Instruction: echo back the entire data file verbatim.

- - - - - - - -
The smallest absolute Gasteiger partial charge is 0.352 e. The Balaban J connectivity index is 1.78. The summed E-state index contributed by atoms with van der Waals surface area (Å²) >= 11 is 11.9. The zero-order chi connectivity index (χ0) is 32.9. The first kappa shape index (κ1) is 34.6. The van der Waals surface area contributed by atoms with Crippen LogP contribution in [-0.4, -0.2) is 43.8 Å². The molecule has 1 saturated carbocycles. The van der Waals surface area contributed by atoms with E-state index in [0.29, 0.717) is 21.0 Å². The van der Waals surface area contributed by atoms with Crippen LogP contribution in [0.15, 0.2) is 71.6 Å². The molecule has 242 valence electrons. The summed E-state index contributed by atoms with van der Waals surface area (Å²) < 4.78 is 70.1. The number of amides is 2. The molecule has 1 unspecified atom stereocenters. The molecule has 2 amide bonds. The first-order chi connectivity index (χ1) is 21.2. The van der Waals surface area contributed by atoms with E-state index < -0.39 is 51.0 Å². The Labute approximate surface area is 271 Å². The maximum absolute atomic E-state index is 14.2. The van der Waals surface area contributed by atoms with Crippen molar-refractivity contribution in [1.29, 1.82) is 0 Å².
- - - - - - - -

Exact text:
The smallest absolute Gasteiger partial charge is 0.352 e. The Balaban J connectivity index is 1.78. The summed E-state index contributed by atoms with van der Waals surface area (Å²) >= 11 is 11.9. The zero-order chi connectivity index (χ0) is 32.9. The first kappa shape index (κ1) is 34.6. The van der Waals surface area contributed by atoms with Crippen LogP contribution in [-0.4, -0.2) is 43.8 Å². The molecule has 1 saturated carbocycles. The van der Waals surface area contributed by atoms with E-state index in [0.29, 0.717) is 21.0 Å². The van der Waals surface area contributed by atoms with Crippen LogP contribution in [0.15, 0.2) is 71.6 Å². The molecule has 242 valence electrons. The summed E-state index contributed by atoms with van der Waals surface area (Å²) < 4.78 is 70.1. The number of amides is 2. The molecule has 1 unspecified atom stereocenters. The molecule has 2 amide bonds. The first-order chi connectivity index (χ1) is 21.2. The van der Waals surface area contributed by atoms with E-state index < -0.39 is 51.0 Å². The Labute approximate surface area is 271 Å². The maximum absolute atomic E-state index is 14.2. The van der Waals surface area contributed by atoms with Crippen molar-refractivity contribution in [1.29, 1.82) is 0 Å².